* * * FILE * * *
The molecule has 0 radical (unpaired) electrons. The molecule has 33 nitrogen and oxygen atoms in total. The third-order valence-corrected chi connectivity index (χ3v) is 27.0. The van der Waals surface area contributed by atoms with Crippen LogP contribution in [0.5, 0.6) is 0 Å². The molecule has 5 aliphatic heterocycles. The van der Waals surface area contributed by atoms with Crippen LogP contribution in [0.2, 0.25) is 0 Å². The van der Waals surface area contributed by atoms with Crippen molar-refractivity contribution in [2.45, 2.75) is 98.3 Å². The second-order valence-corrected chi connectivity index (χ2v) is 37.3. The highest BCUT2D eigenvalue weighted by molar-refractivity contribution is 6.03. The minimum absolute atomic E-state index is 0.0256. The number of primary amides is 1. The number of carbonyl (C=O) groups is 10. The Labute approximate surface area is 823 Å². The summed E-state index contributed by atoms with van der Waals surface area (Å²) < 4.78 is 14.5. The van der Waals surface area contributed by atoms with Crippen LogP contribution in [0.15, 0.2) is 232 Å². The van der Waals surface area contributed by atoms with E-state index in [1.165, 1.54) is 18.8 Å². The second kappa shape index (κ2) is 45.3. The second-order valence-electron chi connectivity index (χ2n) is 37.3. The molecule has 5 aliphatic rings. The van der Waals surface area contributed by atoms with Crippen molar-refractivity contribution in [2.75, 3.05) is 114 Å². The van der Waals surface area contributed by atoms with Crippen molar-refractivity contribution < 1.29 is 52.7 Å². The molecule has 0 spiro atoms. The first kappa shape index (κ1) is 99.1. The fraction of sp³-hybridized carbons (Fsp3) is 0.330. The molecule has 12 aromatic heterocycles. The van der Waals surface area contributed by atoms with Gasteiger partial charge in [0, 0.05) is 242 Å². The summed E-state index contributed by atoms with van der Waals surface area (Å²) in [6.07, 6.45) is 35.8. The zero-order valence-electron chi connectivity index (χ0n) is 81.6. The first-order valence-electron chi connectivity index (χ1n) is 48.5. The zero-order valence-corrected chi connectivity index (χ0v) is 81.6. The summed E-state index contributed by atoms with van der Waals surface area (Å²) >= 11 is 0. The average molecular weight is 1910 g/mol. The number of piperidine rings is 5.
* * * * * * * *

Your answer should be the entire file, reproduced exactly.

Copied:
The molecule has 0 radical (unpaired) electrons. The molecule has 33 nitrogen and oxygen atoms in total. The third-order valence-corrected chi connectivity index (χ3v) is 27.0. The van der Waals surface area contributed by atoms with Crippen LogP contribution in [0.5, 0.6) is 0 Å². The molecule has 5 aliphatic heterocycles. The van der Waals surface area contributed by atoms with Crippen LogP contribution in [0.2, 0.25) is 0 Å². The van der Waals surface area contributed by atoms with Crippen molar-refractivity contribution in [2.45, 2.75) is 98.3 Å². The second-order valence-corrected chi connectivity index (χ2v) is 37.3. The highest BCUT2D eigenvalue weighted by molar-refractivity contribution is 6.03. The minimum absolute atomic E-state index is 0.0256. The number of primary amides is 1. The number of carbonyl (C=O) groups is 10. The Labute approximate surface area is 823 Å². The summed E-state index contributed by atoms with van der Waals surface area (Å²) < 4.78 is 14.5. The van der Waals surface area contributed by atoms with Crippen LogP contribution in [0.15, 0.2) is 232 Å². The van der Waals surface area contributed by atoms with E-state index in [1.165, 1.54) is 18.8 Å². The second kappa shape index (κ2) is 45.3. The second-order valence-electron chi connectivity index (χ2n) is 37.3. The molecule has 5 aliphatic rings. The van der Waals surface area contributed by atoms with Crippen molar-refractivity contribution in [2.75, 3.05) is 114 Å². The van der Waals surface area contributed by atoms with Crippen molar-refractivity contribution < 1.29 is 52.7 Å². The molecule has 0 spiro atoms. The first kappa shape index (κ1) is 99.1. The fraction of sp³-hybridized carbons (Fsp3) is 0.330. The molecule has 12 aromatic heterocycles. The van der Waals surface area contributed by atoms with Gasteiger partial charge in [0, 0.05) is 242 Å². The summed E-state index contributed by atoms with van der Waals surface area (Å²) in [6.07, 6.45) is 35.8. The zero-order valence-electron chi connectivity index (χ0n) is 81.6. The first-order valence-electron chi connectivity index (χ1n) is 48.5. The zero-order valence-corrected chi connectivity index (χ0v) is 81.6. The summed E-state index contributed by atoms with van der Waals surface area (Å²) >= 11 is 0. The average molecular weight is 1910 g/mol. The number of piperidine rings is 5.